John G. Browning 2017-03-29 14:38:19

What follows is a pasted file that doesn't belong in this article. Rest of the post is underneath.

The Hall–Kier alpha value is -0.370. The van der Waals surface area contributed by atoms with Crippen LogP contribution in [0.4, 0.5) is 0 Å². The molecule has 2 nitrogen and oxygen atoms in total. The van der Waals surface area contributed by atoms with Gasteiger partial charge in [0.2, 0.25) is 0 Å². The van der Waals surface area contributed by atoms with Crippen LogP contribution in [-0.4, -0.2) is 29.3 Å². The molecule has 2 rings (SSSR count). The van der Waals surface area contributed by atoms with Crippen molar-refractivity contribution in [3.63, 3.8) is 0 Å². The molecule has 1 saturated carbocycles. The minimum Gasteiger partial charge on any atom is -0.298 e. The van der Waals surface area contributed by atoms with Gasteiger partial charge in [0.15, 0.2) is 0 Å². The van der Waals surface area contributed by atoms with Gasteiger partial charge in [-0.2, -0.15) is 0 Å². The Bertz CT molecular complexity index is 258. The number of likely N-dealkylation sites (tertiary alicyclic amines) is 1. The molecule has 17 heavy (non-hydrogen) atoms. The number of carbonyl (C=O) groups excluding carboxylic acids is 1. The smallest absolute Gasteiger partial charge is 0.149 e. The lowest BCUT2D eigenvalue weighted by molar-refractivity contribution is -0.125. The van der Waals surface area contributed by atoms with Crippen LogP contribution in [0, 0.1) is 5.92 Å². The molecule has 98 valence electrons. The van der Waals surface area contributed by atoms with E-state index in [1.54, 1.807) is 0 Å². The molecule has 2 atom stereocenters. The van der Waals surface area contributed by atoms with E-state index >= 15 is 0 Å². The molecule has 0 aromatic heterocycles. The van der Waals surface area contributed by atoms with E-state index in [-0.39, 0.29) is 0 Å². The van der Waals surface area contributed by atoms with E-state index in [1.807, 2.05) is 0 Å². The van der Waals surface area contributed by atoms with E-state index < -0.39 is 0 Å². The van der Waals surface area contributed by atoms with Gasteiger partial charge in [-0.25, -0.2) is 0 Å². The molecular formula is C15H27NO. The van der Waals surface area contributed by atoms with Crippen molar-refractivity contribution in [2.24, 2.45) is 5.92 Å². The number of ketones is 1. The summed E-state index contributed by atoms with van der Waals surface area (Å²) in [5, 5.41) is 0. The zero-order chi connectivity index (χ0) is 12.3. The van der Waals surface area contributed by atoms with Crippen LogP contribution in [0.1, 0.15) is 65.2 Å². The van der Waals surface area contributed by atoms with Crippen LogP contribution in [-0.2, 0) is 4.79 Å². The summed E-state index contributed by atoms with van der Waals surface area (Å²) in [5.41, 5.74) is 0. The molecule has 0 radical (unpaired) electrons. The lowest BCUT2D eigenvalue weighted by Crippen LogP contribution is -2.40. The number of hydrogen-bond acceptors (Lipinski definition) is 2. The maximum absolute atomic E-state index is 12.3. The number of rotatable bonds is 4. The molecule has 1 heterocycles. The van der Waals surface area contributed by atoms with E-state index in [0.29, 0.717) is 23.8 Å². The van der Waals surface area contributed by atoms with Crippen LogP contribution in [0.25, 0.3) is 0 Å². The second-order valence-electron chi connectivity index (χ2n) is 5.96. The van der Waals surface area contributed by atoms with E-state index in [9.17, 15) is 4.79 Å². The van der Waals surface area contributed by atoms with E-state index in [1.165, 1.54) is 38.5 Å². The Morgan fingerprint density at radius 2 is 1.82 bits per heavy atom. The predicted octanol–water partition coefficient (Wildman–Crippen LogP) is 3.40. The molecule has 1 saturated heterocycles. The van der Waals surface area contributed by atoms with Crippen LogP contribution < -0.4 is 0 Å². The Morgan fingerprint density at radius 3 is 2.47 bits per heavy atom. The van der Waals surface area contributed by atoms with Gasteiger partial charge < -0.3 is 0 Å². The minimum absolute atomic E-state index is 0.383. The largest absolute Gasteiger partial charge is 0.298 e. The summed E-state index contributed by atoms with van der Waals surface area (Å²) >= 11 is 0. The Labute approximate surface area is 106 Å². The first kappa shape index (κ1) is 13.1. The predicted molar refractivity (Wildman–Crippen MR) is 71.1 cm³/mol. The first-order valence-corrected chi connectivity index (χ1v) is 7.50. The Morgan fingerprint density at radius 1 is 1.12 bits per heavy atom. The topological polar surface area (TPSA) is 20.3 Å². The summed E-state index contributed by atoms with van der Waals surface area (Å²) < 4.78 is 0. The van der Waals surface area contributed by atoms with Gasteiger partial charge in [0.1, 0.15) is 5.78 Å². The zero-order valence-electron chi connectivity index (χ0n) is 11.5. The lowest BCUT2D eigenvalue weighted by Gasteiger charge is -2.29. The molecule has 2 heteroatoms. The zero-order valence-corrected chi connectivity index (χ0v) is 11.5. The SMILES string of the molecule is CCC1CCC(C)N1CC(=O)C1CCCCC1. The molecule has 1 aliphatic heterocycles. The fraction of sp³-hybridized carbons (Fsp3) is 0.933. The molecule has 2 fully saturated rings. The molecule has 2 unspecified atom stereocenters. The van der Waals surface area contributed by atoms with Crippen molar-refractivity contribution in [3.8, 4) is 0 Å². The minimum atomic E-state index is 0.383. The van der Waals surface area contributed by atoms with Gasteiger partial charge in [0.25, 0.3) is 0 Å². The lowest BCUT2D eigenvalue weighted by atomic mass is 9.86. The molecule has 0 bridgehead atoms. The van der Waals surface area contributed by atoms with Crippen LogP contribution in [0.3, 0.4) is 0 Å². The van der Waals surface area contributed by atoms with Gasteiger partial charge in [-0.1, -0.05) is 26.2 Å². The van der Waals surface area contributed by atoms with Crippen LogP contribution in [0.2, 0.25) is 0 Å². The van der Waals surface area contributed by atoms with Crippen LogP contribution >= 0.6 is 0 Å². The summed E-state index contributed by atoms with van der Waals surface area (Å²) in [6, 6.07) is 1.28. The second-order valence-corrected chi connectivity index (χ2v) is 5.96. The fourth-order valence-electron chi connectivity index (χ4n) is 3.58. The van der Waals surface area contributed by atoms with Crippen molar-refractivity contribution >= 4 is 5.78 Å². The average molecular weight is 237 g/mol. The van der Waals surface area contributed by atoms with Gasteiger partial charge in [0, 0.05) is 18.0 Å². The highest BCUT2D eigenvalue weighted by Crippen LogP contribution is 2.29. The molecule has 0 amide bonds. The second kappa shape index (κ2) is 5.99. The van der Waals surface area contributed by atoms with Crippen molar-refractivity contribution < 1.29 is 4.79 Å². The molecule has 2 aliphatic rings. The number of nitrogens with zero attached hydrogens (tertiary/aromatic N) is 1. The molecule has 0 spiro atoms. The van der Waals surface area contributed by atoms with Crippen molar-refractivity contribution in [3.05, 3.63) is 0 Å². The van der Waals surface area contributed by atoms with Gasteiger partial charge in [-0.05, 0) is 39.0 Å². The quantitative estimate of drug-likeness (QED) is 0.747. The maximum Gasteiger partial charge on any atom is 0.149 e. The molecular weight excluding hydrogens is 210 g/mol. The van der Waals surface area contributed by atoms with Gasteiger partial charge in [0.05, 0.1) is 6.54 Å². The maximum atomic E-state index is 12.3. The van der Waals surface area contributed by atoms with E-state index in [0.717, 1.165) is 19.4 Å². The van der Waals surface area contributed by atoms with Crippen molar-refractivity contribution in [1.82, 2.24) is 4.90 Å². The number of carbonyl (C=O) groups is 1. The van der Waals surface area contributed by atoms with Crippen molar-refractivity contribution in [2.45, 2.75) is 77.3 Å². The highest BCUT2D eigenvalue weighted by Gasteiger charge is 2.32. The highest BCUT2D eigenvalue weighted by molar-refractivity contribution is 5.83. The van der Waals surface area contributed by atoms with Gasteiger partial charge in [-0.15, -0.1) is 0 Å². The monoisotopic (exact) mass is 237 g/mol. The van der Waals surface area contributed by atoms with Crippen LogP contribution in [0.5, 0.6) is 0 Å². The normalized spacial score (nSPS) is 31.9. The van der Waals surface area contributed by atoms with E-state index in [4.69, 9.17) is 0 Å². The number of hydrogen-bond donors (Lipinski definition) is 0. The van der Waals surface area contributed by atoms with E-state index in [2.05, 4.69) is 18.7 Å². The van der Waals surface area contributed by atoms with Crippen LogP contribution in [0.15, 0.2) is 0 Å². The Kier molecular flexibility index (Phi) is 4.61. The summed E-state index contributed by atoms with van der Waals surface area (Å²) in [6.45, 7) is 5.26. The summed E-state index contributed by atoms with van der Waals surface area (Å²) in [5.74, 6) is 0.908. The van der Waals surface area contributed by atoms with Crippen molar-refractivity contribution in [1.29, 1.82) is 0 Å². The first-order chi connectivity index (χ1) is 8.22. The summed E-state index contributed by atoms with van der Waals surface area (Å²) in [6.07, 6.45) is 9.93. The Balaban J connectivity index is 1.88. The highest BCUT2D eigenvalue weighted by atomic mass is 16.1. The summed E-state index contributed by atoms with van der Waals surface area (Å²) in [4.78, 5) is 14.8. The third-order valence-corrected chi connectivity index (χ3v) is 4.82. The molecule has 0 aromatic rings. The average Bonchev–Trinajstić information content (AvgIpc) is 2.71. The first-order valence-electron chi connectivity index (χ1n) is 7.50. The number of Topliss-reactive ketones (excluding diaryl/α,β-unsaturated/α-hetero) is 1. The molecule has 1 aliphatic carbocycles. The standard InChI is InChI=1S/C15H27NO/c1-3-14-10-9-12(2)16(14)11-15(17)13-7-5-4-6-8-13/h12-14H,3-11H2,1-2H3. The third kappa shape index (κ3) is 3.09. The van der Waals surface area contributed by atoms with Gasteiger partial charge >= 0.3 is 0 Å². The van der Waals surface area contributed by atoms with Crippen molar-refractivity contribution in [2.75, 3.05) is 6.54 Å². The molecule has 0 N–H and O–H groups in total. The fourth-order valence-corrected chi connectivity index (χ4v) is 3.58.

When is online jury misconduct severe enough for a mistrial? Jurors venturing online to research issues or parties in a case, publicize their experience, or to communicate with third parties have been a problem ever since the spread of the internet and proliferation of social media. They have used online resources to second guess legal definitions, examine court case files, download medical information, view photographs of crime scenes, and even tweet about jury deliberations.1 Such online juror misconduct has occurred in virtually every federal circuit and in numerous state jurisdictions, resulting in so many mistrials and overturned verdicts that Reuters described it as an “epidemic.”2 In reaction to the rash of cases in which online misconduct toppled or threatened jury verdicts, many states, including Texas, revised their jury instructions to specifically address the need to avoid “Googling a mistrial” or discussing a case on social networking sites like Facebook. Yet Texas’ experience with the issue and just what constitutes an “outside influence” stands in stark contrast with other states. Just how bad does online misbehavior have to be to warrant a new trial in Texas? As the caselaw in the state has developed in recent years, it’s become apparent that this is a high hurdle to clear, with appellate courts analyzing multiple factors when reaching their decisions. Since well before the advent of the internet, Texas courts have long held that the granting of a mistrial was appropriate “only in extreme circumstances, where the prejudice is incurable,”3 viewing it as an “extreme remedy” that should be limited to instances where there is “residual prejudice remaining after objections are made and curative instructions are given.”4 In order for a new trial to be warranted on the basis of juror misconduct, the movant must establish not only that such misconduct occurred, “but also that it was material and probably caused injury.”5 And while Texas Rule of Evidence 606(b) prohibits a juror from testifying about “any matter or statement occurring during the jury’s deliberations,” one of the two exceptions to this rule allows a juror to testify about “whether any outside influence was improperly brought to bear upon any juror.”6 The Texas Rules of Appellate Procedure also provide guidance pertinent to analyzing whether a new trial is justified on grounds of juror misconduct, stating in Rule 21.3(f) that a new trial should be granted “when after retiring to deliberate, the jury has received other evidence.” So with the ubiquity of the internet and social media sites, it stands to reason that information gleaned from some online source could certainly constitute an “outside influence” or “other evidence” that might necessitate a new trial. After all, the behavior that jurors engage in when they venture online tends to fall into one of four categories: investigating the facts of the case or the parties involved, researching or “double-checking” the law or legal definitions, contacting third parties, or publicizing their experiences. And while any of these forms of online conduct is concerning, the type that gives judges and lawyers the most heartburn is jurors engaging in online “research” or “investigation.” With access to a digital treasure trove of information literally at jurors’ fingertips thanks to smartphones, the same juror who searched online for directions to the courthouse that morning can also examine court case files, view crime scene photos, download medical descriptions of drugs at issue, and even view the house where a party lives. How have Texas courts reacted to such online juror misconduct? The first case to look at this issue was Jackson v. State in 2001.7 In it, the defendant who was convicted of injury to a child (he had starved the child) sought a new trial because a juror’s internet research on malnutrition constituted evidence improperly received. Although the juror admitted to doing the online research, she testified that she didn’t share her findings with any other jurors, and that the information she viewed didn’t impact her verdict in the case. The appellate court reasoned that because of this, the research results were not “received” since they were not shared with others and made no difference in the verdict; it affirmed the trial court’s ruling of no jury misconduct. Then in 2006, in Sharpless v. Sim, the Court of Appeals in Dallas similarly concluded that while a juror had engaged in online misconduct, it made no difference in the verdict that was rendered.8 In this double fatality trucking accident case, one juror admitted that she looked up the defendant truck driver’s driving record online from a public data website, but the information she found had no effect on her vote (which was in the minority of the 10-2 plaintiff’s verdict), nor was it communicated to the other jurors. Since there was nothing to establish that the verdict would have been any different had the misconduct not occurred, the appellate court held that there was no probable injury.9 That same year brought Mathis v. State .10 In Mathis, a defendant appealed his conviction for aggravated sexual assault on the grounds that one of the jurors had conducted internet research on several issues in the case, printed off and highlighted the results of that research, and vocally referenced the information during deliberations, although no other jurors ever read the material. The Court of Appeals in Dallas affirmed the trial court’s denial of the defendant’s new trial request, reasoning that outside influence must come from outside the jury and holding that “[i]nformation gathered by a juror and shared with the other jurors does not constitute outside influence.”11 But by 2012, the Texas Court of Criminal Appeals would acknowledge that excluding anything communicated to the jury by one of the jurors (regardless of the source of that information) from the definition of “outside influence” could produce “absurd results.”12 In McQuarrie v. State, the defendant appealed his sexual assault conviction because one juror had gone online to research the effects of date rape drugs and had shared her findings with other jurors. Despite testimony from at least two jurors (once the misconduct was disclosed) that the online information had changed their minds, both the trial court and the Court of Appeals in Corpus Christi held that there was no evidence of “outside influence” since the information had been gathered by a juror and introduced to other jurors. The Texas Court of Criminal Appeals disagreed with this restrictive definition of “outside influence,” and applied a more “plain-meaning interpretation” of “outside influence,” explaining that since the forbidden research originated from an internet source, “a source other than the jurors themselves,” … “[t]he internet constituted an ‘outside influence.’ ”13 Since McQuarrie, there have been several Texas cases that examined potential online juror misconduct, but each has concluded that while the internet research in question may have been an outside influence, the evidence of any harm justifying reversal was lacking. In Benson v. State, a juror read a short online news article about the defendant’s intoxication manslaughter arrest but testified that the synopsis would not impact his deliberations.14 That assurance, combined with the trial court’s admonishments to rely only on the admitted evidence, assuaged the Houston appellate court’s concerns. Later that year, the same court tackled a case in which the jury foreman performed online research into a defendant’s prior criminal history during the voir dire of an aggravated sexual assault of a child case.15 The Houston court distinguished this situation from McQuarrie, pointing out that the jury foreman had kept the prior rape conviction he discovered online to himself, and that it had not affected the jurors from maintaining an open mind as to guilt or innocence. The court also noted that none of the attorneys had ever asked the venire panel about having prior information or conducting research about the case, a factor the court viewed as a lack of due diligence in making the claim of juror misconduct.16 And in 2014, the Court of Appeals in Texarkana rejected a murder defendant’s argument that a juror pulling up an article about the case on his smartphone during a break in voir dire constituted juror misconduct.17 The court observed that the research in question occurred prior to any admonishments by the court not to do so, and further noted the juror’s testimony that he had not shared this information with any other jurors and that the brief research would not impact his ability to be fair and impartial. As the Brooks court lamented, lawyers in Texas must contend with “the current technological age, in which a juror, now more than ever, can quickly and efficiently obtain information.”18 Yet unlike many other states, Texas law demands a showing that any online research (while it may clearly be an “outside influence”) actually impacted the deliberations in the case and caused harm to the defendant’s right to a fair trial. NOTES 1) See, e.g., U.S. v. Bristol-Martir, 570 F.3d 29, 43 (1st Cir. 2009) (finding juror misconduct when a juror researched legal definitions on the internet); Russo v. Takata Corp., 774 N.W.2d 441 (S.D. 2009) (new trial ordered because juror researched product safety information online); State v. Abdi, 45 A.3d 29 (Vt. 2012) (sexual assault conviction overturned because juror did internet research into Somali culture); and Dimas-Martinez v. State, 2011 Ark. 515, 385 S.W.3d 238 (Ark. 2011) (murder conviction set aside due to juror’s tweeting from the jury box). 2) Even the U.S. Supreme Court has taken note, observing just a few months ago that “courts should also ask to what extent just-dismissed jurors accessed their smart phones or the internet, which provide other avenues for potential prejudice. It is a now-ingrained instinct to check our phones whenever possible. Immediately after discharge, a juror could text something about the case to a spouse, research an aspect of the evidence on Google, or read reactions to a verdict on Twitter. Prejudice can come through a whisper or a byte.” Dietz v. Bouldin, 2016 WL 3189528, at *8 (U.S. June 9, 2016). 3) Hawkins v. State, 135 S.W.3d 72, 77 (Tex. Crim. App. 2004). 4) Bauder v. State, 921 S.W.2d 696, 698 (Tex. Crim. App. 1996). 5) Ryser v. State, 453 S.W.3d 17, 39 (Tex. App.—Houston [1st Dist.] 2014, pet ref’d) (citing Bogue v. State, 204 S.W.3d 828, 829 (Tex. App.—Texarkana 2006, pet. ref’d). 6) Tex. R. Evid. 606(b). 7) 2001 WL 59371 (Tex. App.—Houston [1st Dist.] 2001, no writ). 8) Sharpless v. Sim, 209 S.W.3d 825 (Tex. App.—Dallas 2006, pet. denied). 9) Id. 10) 2006 WL 1479879 (Tex. App.—Dallas 2006, no pet.). 11) Id. 12) McQuarrie v. State, 380 S.W.3d 145 (Tex. Crim. App. 2012). 13) 380 S.W.3d at 154. 14) 2013 WL 655205 (Tex. App.—Houston [1st Dist.] 2013) (unpublished opinion). 15) Tate v. State, 414 S.W.3d 260 (Tex. App.—Houston [1st Dist.] 2013). 16) Id. 17) Brooks v. State, 420 S.W.3d 337 (Tex. App.—Texarkana 2014, no writ). 18) Id. JOHN G. BROWNING is a partner in Passman & Jones in Dallas, where he handles commercial litigation, employment, health care, and personal injury defense matters in state and federal courts. He is an award-winning legal journalist for his syndicated column, “Legally Speaking,” and is the author of the Social Media and Litigation Practice Guide and a forthcoming casebook on social media and the law. He is an adjunct professor at Southern Methodist University Dedman School of Law.